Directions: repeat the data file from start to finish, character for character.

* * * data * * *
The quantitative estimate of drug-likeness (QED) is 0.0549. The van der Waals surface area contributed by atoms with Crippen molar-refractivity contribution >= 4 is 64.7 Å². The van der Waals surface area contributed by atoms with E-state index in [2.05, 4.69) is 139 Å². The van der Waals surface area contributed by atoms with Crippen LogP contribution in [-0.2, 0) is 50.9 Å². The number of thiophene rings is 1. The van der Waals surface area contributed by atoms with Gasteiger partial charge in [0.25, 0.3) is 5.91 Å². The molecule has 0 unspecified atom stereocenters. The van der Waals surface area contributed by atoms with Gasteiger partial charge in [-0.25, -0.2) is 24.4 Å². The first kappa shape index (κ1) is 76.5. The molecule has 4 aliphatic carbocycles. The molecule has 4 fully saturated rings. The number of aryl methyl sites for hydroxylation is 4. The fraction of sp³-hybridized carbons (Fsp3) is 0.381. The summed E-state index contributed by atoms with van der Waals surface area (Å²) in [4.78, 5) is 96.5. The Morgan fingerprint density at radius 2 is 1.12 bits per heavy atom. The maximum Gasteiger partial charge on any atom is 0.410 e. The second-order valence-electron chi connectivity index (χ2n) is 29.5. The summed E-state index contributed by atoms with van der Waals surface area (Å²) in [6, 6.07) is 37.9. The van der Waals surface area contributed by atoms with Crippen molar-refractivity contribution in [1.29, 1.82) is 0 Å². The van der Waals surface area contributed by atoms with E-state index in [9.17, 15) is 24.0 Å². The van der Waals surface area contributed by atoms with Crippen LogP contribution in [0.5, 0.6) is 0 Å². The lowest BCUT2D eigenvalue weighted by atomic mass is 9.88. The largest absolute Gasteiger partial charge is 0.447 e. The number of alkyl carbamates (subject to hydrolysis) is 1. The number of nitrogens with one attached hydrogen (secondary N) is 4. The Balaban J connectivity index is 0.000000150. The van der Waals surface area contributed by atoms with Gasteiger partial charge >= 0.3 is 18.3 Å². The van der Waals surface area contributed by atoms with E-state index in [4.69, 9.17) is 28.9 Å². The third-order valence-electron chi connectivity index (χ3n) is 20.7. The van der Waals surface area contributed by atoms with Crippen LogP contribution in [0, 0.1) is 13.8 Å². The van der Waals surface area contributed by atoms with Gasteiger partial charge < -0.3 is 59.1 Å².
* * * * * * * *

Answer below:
The quantitative estimate of drug-likeness (QED) is 0.0549. The van der Waals surface area contributed by atoms with Crippen molar-refractivity contribution >= 4 is 64.7 Å². The van der Waals surface area contributed by atoms with E-state index in [2.05, 4.69) is 139 Å². The van der Waals surface area contributed by atoms with Crippen LogP contribution in [-0.2, 0) is 50.9 Å². The number of thiophene rings is 1. The van der Waals surface area contributed by atoms with Gasteiger partial charge in [0.25, 0.3) is 5.91 Å². The molecule has 0 unspecified atom stereocenters. The van der Waals surface area contributed by atoms with Gasteiger partial charge in [-0.25, -0.2) is 24.4 Å². The first kappa shape index (κ1) is 76.5. The molecule has 4 aliphatic carbocycles. The molecule has 4 fully saturated rings. The number of aryl methyl sites for hydroxylation is 4. The fraction of sp³-hybridized carbons (Fsp3) is 0.381. The summed E-state index contributed by atoms with van der Waals surface area (Å²) in [4.78, 5) is 96.5. The Morgan fingerprint density at radius 2 is 1.12 bits per heavy atom. The maximum Gasteiger partial charge on any atom is 0.410 e. The second-order valence-electron chi connectivity index (χ2n) is 29.5. The summed E-state index contributed by atoms with van der Waals surface area (Å²) in [6, 6.07) is 37.9. The van der Waals surface area contributed by atoms with Crippen molar-refractivity contribution in [1.29, 1.82) is 0 Å². The van der Waals surface area contributed by atoms with E-state index in [9.17, 15) is 24.0 Å². The van der Waals surface area contributed by atoms with Crippen LogP contribution in [0.5, 0.6) is 0 Å². The lowest BCUT2D eigenvalue weighted by atomic mass is 9.88. The largest absolute Gasteiger partial charge is 0.447 e. The number of alkyl carbamates (subject to hydrolysis) is 1. The number of nitrogens with one attached hydrogen (secondary N) is 4. The Balaban J connectivity index is 0.000000150. The van der Waals surface area contributed by atoms with Gasteiger partial charge >= 0.3 is 18.3 Å². The van der Waals surface area contributed by atoms with E-state index in [4.69, 9.17) is 28.9 Å². The third-order valence-electron chi connectivity index (χ3n) is 20.7. The van der Waals surface area contributed by atoms with Crippen LogP contribution in [0, 0.1) is 13.8 Å². The van der Waals surface area contributed by atoms with Gasteiger partial charge < -0.3 is 59.1 Å².